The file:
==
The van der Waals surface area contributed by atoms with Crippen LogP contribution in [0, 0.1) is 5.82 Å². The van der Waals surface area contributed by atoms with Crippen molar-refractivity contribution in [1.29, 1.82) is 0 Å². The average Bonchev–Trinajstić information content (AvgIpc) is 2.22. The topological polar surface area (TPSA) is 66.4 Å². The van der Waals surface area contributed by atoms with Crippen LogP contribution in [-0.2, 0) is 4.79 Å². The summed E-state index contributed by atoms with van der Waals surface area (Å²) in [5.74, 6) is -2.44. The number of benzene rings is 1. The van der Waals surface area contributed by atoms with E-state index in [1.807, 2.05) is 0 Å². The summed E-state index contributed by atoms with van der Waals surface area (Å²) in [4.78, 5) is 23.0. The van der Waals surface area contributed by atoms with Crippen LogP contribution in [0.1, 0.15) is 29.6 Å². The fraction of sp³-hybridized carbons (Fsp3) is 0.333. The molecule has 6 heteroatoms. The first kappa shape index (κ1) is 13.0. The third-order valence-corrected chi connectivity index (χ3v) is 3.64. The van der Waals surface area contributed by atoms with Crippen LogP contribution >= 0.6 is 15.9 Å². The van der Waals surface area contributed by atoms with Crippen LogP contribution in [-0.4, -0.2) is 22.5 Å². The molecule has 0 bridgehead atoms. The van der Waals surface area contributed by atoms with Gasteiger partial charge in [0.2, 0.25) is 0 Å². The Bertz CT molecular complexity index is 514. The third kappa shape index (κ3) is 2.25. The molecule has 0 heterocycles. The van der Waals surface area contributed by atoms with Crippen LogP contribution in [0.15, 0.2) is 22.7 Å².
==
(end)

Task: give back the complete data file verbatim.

The van der Waals surface area contributed by atoms with Crippen LogP contribution in [0, 0.1) is 5.82 Å². The van der Waals surface area contributed by atoms with Crippen molar-refractivity contribution in [1.29, 1.82) is 0 Å². The average Bonchev–Trinajstić information content (AvgIpc) is 2.22. The topological polar surface area (TPSA) is 66.4 Å². The van der Waals surface area contributed by atoms with Crippen LogP contribution in [-0.2, 0) is 4.79 Å². The summed E-state index contributed by atoms with van der Waals surface area (Å²) in [5.74, 6) is -2.44. The number of benzene rings is 1. The van der Waals surface area contributed by atoms with E-state index in [1.807, 2.05) is 0 Å². The summed E-state index contributed by atoms with van der Waals surface area (Å²) in [4.78, 5) is 23.0. The van der Waals surface area contributed by atoms with Crippen LogP contribution in [0.1, 0.15) is 29.6 Å². The fraction of sp³-hybridized carbons (Fsp3) is 0.333. The molecule has 6 heteroatoms. The first kappa shape index (κ1) is 13.0. The third-order valence-corrected chi connectivity index (χ3v) is 3.64. The van der Waals surface area contributed by atoms with Crippen LogP contribution >= 0.6 is 15.9 Å². The van der Waals surface area contributed by atoms with Crippen LogP contribution in [-0.4, -0.2) is 22.5 Å². The molecule has 0 bridgehead atoms. The van der Waals surface area contributed by atoms with Gasteiger partial charge in [0.2, 0.25) is 0 Å². The Bertz CT molecular complexity index is 514. The third kappa shape index (κ3) is 2.25. The molecule has 0 heterocycles. The van der Waals surface area contributed by atoms with Crippen LogP contribution in [0.15, 0.2) is 22.7 Å².